Let's take examples. The secretary of state will initially be negotiating with technology investors, as is happening on nuclear. He is setting 'strike prices', to provide early subsidies for a range of technologies. He will later conduct technology-specific auctions for subsidy, thereby influencing the relative proportions invested in different technologies. This will also affect the phasing of introduction of new technologies. If badly handled, such phasing could block lower cost options.

He will use the capacity market to buy backup power to cope with intermittency of wind power and to cover the loss of solar power after dark. Backup power means underused capacity, so the costs are high. He needs to be mindful of minimising the overall system cost and not creating too much intermittent power, leading to excessive backup costs. Low carbon, low cost and energy security can be in conflict. Such conflicts need to be sensibly handled and not overplayed.

I am not suggesting intervention is unnecessary. Actions of this kind, complex and difficult, are required to deliver a secure, low carbon energy system. The question is who should be making such decisions.

I would have preferred different institutional arrangements, enabling separation of those decisions that are best made in politics from those that are best made within the industrial sector. There are models of different arrangements, especially in the United States. Unfortunately, the time for considering these for the UK is long gone.

So we must think of what will best aid the secretary of state, and his successors over several parliaments, in their decision-making.

There is a premium on the system's thinking. Electricity demand on a cold winter evening is three times that of an early summer morning. The sun does not shine on a winter's evening, wind speeds can't be controlled and nuclear is inflexible. All this has a profound bearing on working out how to minimise total systems costs - for which we all ultimately pay. Industrial engineering and evidence based costing are vital. There is then the phenomenally complex task of converting systems engineering into effective market incentives - requiring quite different skills.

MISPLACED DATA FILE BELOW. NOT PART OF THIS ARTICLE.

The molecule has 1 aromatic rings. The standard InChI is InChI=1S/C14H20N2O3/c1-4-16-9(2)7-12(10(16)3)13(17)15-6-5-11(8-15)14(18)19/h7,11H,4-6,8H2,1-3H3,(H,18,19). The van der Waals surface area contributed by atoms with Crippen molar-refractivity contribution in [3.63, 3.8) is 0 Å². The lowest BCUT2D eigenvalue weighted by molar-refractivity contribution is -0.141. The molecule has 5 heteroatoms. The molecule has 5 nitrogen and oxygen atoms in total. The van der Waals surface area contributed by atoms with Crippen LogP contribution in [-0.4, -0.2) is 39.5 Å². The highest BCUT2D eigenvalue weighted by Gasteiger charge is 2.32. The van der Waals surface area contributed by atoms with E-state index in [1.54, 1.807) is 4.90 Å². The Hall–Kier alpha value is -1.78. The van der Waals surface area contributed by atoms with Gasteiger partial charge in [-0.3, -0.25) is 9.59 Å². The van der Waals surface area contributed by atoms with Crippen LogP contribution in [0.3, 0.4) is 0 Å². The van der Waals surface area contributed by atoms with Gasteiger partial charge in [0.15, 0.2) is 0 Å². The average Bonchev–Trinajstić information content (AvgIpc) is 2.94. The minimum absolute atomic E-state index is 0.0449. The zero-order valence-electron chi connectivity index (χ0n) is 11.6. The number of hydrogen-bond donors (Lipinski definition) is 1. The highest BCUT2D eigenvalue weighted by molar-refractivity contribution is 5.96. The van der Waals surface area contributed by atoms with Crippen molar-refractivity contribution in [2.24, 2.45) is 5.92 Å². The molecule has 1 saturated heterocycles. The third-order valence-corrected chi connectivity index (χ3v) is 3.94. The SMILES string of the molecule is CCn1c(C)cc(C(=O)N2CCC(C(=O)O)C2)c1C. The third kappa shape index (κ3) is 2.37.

To cope with the risks that come with applying ministerial discretion, I think there are four watchwords - objectivity, openness, competence and continuity.

These watchwords apply not just to the ministerial team at Decc but also to the civil servants on whose advice they rely. A capable team of officials has been established at Decc. They have excellent connections with academic and commercial bodies that have considerable expertise. It is vital the Decc civil servants are not undermined, whether by reorganisation or too much cost cutting.

Select committees are becoming increasingly effective at holding the executive to account. The select committee on energy in the Commons must scrutinise the application of ministerial discretion. The equivalent committee in the Lords must do so too. For these committees, the same watchwords of objectivity, openness, competence and continuity apply. Given long lead times on energy investment, theses committees need to be thinking far ahead.

Industry too must speak up and, through logic and balance, sustain the right to be heard.

At the root of this I believe the UK does possess the engineering and the regulatory skill to deliver the low carbon energy we need, at the least cost possible. But the wise exercise of substantial ministerial discretion will be crucial to making it a reality.